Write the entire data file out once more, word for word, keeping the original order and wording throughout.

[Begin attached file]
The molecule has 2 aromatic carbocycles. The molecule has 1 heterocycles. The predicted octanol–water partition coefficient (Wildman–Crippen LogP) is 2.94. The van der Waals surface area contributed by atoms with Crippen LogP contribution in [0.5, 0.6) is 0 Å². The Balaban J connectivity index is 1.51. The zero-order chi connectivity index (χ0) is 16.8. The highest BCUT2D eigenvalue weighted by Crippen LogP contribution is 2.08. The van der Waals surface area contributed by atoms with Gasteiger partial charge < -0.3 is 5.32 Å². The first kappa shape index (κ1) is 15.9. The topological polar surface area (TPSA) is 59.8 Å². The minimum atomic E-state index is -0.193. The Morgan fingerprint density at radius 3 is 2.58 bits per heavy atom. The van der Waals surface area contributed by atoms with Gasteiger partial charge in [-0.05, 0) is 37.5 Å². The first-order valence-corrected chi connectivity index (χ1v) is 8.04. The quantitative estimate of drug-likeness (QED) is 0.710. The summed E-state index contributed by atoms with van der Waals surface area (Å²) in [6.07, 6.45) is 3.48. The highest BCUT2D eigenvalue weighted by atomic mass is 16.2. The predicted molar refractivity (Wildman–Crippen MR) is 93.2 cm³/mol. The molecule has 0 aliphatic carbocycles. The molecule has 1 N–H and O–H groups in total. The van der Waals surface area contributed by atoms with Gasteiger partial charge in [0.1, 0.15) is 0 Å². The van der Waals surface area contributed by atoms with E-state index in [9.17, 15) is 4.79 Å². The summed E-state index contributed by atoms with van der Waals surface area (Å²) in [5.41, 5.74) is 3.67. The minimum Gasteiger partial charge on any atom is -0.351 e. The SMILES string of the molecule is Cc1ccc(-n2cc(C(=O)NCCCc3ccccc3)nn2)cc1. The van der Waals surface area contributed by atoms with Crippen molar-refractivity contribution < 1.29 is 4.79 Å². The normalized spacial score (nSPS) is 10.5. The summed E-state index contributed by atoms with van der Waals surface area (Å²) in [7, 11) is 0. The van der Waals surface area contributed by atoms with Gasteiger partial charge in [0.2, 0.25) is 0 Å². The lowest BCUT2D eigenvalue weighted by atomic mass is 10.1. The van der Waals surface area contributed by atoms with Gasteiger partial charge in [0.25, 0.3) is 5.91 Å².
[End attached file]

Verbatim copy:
The molecule has 2 aromatic carbocycles. The molecule has 1 heterocycles. The predicted octanol–water partition coefficient (Wildman–Crippen LogP) is 2.94. The van der Waals surface area contributed by atoms with Crippen LogP contribution in [0.5, 0.6) is 0 Å². The Balaban J connectivity index is 1.51. The zero-order chi connectivity index (χ0) is 16.8. The highest BCUT2D eigenvalue weighted by Crippen LogP contribution is 2.08. The van der Waals surface area contributed by atoms with Gasteiger partial charge < -0.3 is 5.32 Å². The first kappa shape index (κ1) is 15.9. The topological polar surface area (TPSA) is 59.8 Å². The minimum atomic E-state index is -0.193. The Morgan fingerprint density at radius 3 is 2.58 bits per heavy atom. The van der Waals surface area contributed by atoms with Gasteiger partial charge in [-0.05, 0) is 37.5 Å². The first-order valence-corrected chi connectivity index (χ1v) is 8.04. The quantitative estimate of drug-likeness (QED) is 0.710. The summed E-state index contributed by atoms with van der Waals surface area (Å²) in [6.07, 6.45) is 3.48. The highest BCUT2D eigenvalue weighted by atomic mass is 16.2. The predicted molar refractivity (Wildman–Crippen MR) is 93.2 cm³/mol. The molecule has 0 aliphatic carbocycles. The molecule has 1 N–H and O–H groups in total. The van der Waals surface area contributed by atoms with Gasteiger partial charge in [0.1, 0.15) is 0 Å². The van der Waals surface area contributed by atoms with E-state index in [9.17, 15) is 4.79 Å². The summed E-state index contributed by atoms with van der Waals surface area (Å²) in [5.41, 5.74) is 3.67. The minimum Gasteiger partial charge on any atom is -0.351 e. The SMILES string of the molecule is Cc1ccc(-n2cc(C(=O)NCCCc3ccccc3)nn2)cc1. The van der Waals surface area contributed by atoms with Crippen molar-refractivity contribution < 1.29 is 4.79 Å². The normalized spacial score (nSPS) is 10.5. The summed E-state index contributed by atoms with van der Waals surface area (Å²) in [7, 11) is 0. The van der Waals surface area contributed by atoms with Gasteiger partial charge in [0.2, 0.25) is 0 Å². The lowest BCUT2D eigenvalue weighted by atomic mass is 10.1. The van der Waals surface area contributed by atoms with Gasteiger partial charge in [0.25, 0.3) is 5.91 Å².